Black-faced Grassquit

Melanospiza bicolor

Order

PASSERIFORMES

Family

Tanagers (Thraupidae)

Code 4

BFGR

Code 6

MELBIC

ITIS

Egg Color:

White, marked at larger end with red brown



Number of Eggs:

2 - 3



Incubation Days:

12



Egg Incubator:

Female



Nest Location:

Low in bush or tree.



Nest Material:

Grass and twigs with lining of finer grass



Migration:

Nonmigratory



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General

Black-faced Grassquit: Small sparrow, very dark olive-gray with black head and breast. Female and juvenile are plain olive-gray above and gray below.

Range and Habitat

Black-faced Grassquit: This species is a native resident to the islands of the West Indies, with the exception of Cuba, and also on the northern coasts of Venezuela and Colombia. It is rarely seen in southern Florida, and those sightings are most likely of escaped caged birds. Their preferred habitats include open areas of grasses, scrub, and fields.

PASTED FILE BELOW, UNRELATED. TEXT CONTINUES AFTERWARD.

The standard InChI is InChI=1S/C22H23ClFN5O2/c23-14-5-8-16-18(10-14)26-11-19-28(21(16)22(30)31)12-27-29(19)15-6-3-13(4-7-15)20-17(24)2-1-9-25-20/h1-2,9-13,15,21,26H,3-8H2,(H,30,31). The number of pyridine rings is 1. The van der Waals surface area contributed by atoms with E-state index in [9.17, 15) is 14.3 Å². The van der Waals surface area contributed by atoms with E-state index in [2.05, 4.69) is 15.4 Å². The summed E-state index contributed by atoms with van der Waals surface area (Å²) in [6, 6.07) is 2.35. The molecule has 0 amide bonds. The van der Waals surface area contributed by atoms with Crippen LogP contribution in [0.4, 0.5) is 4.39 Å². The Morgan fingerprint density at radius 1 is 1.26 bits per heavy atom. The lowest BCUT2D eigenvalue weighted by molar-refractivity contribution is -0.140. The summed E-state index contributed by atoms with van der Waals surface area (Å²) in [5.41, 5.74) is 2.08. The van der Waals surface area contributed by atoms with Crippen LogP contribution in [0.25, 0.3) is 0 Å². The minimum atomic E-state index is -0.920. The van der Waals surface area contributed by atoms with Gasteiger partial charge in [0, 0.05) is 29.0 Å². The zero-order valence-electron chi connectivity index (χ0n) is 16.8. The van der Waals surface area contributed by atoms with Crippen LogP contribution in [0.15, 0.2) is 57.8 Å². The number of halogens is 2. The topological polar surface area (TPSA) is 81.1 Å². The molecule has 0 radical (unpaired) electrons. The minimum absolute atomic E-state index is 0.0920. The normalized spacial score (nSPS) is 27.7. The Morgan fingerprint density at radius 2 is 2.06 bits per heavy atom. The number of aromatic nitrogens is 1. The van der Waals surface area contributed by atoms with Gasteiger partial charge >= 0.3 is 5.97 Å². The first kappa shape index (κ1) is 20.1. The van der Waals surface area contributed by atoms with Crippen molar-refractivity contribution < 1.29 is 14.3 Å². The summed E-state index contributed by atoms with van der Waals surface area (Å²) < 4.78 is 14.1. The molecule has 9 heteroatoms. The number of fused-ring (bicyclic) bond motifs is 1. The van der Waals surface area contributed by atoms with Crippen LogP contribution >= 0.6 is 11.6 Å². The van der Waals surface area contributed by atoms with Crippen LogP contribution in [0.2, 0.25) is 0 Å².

Breeding and Nesting

Black-faced Grassquit: Two to three white eggs with red brown markings are laid in a nest built by both sexes of grass and twigs lined with fine grass in low bushes or small trees less than 20 feet above the ground. Incubated by female for about 12 days.

Foraging and Feeding

Black-faced Grassquit: Eats mostly seeds and forages in grass and shrubbery. Will also eat berries, small fruit and, insects.

Vocalization

Black-faced Grassquit: Song is an insect like buzzing often repeated.

Similar Species

Black-faced Grassquit: Casual stray to Florida, similarly colored birds are larger.

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BreastX
The upper front part of a bird.
Parts of a Standing bird X
Head Feathers and Markings X
Parts of a Flying bird X